While many young people like Pal succumb to parental pressure because, as she says, “our society isn’t ready for such moves — not just of girls but even boys shifting out”, those who do “become all the better for it,” says Shweta Tiwari, who packed her bags when she was about 26 years old soon after a heated argument over her unwillingness to meet prospective grooms and “wanting to concentrate just on my career instead”.

Contrary to what many may think, “Setting up a separate home is not about staying away from parental interference, going out for late-night parties, smoking or drinking. I’m not into any of that. But yes, I do enjoy the sense of independence staying alone gives me. It’s a journey of self-discovery,” adds Tiwari. “Today, ironically, unlike before, I’ve became fairly close to my parents. And next month, will be off for a European holiday with them.”

Practical reasons were the propelling factors that led Lakshana Palat find a place close to her new office. “My parents were the ones to suggest this as driving for more than a 100 km everyday would have taken a toll on my health.” The media professional, who shares a home with two flatmates, visits her parents every other weekend. And it’s her mom, she turns to at the drop of a hat — be it about whether it’s a good idea to buy a hand-held mop or to have smoothies or sandwiches for dinner. “The experience of staying alone makes you responsible for your decisions, judicious about money matters, and yes, also makes you a good judge of the people around you”.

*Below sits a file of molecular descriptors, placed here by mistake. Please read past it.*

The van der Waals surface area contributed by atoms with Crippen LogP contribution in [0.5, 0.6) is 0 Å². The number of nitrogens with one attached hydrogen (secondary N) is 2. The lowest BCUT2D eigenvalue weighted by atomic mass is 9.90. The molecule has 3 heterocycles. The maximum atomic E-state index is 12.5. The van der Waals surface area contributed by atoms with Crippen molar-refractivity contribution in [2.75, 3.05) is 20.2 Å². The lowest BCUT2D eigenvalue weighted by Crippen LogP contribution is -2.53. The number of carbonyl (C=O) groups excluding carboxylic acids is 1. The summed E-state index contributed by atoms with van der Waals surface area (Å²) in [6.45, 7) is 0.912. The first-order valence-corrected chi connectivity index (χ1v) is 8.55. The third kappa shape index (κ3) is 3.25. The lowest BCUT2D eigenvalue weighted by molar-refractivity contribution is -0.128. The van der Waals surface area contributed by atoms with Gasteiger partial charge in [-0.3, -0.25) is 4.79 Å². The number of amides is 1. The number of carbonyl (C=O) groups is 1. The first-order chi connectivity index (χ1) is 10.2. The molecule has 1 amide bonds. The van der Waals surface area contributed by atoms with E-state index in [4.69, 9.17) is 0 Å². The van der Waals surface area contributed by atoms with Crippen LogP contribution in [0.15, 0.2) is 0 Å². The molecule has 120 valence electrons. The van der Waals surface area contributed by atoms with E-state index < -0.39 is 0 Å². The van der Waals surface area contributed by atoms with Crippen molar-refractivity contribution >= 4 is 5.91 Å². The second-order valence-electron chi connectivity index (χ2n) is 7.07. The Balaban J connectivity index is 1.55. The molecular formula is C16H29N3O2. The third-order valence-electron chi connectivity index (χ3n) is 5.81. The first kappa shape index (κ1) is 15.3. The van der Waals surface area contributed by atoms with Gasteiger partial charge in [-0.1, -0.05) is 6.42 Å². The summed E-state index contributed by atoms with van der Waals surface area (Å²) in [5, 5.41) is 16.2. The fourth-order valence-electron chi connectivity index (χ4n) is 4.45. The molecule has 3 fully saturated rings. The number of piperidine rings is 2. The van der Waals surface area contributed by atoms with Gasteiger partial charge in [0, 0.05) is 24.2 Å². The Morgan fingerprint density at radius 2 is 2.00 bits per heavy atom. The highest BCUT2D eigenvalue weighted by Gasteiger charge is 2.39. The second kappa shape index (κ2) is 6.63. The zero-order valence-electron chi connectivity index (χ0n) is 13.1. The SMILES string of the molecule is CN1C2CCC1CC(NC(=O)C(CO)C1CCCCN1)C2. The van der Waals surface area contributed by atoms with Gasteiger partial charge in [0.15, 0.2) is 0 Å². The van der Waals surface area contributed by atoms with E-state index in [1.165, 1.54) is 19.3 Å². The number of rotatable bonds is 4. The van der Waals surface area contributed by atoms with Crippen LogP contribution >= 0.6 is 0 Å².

Daljeet Kaur would agree. Soon after her father gifted her a plot of land and helped her build a house, she’s been managing things on her own. “I think dad is quite proud of the way I, singlehandedly, manage my tenants — haul them up when they’re using excess electricity and water, etc,” she laughs.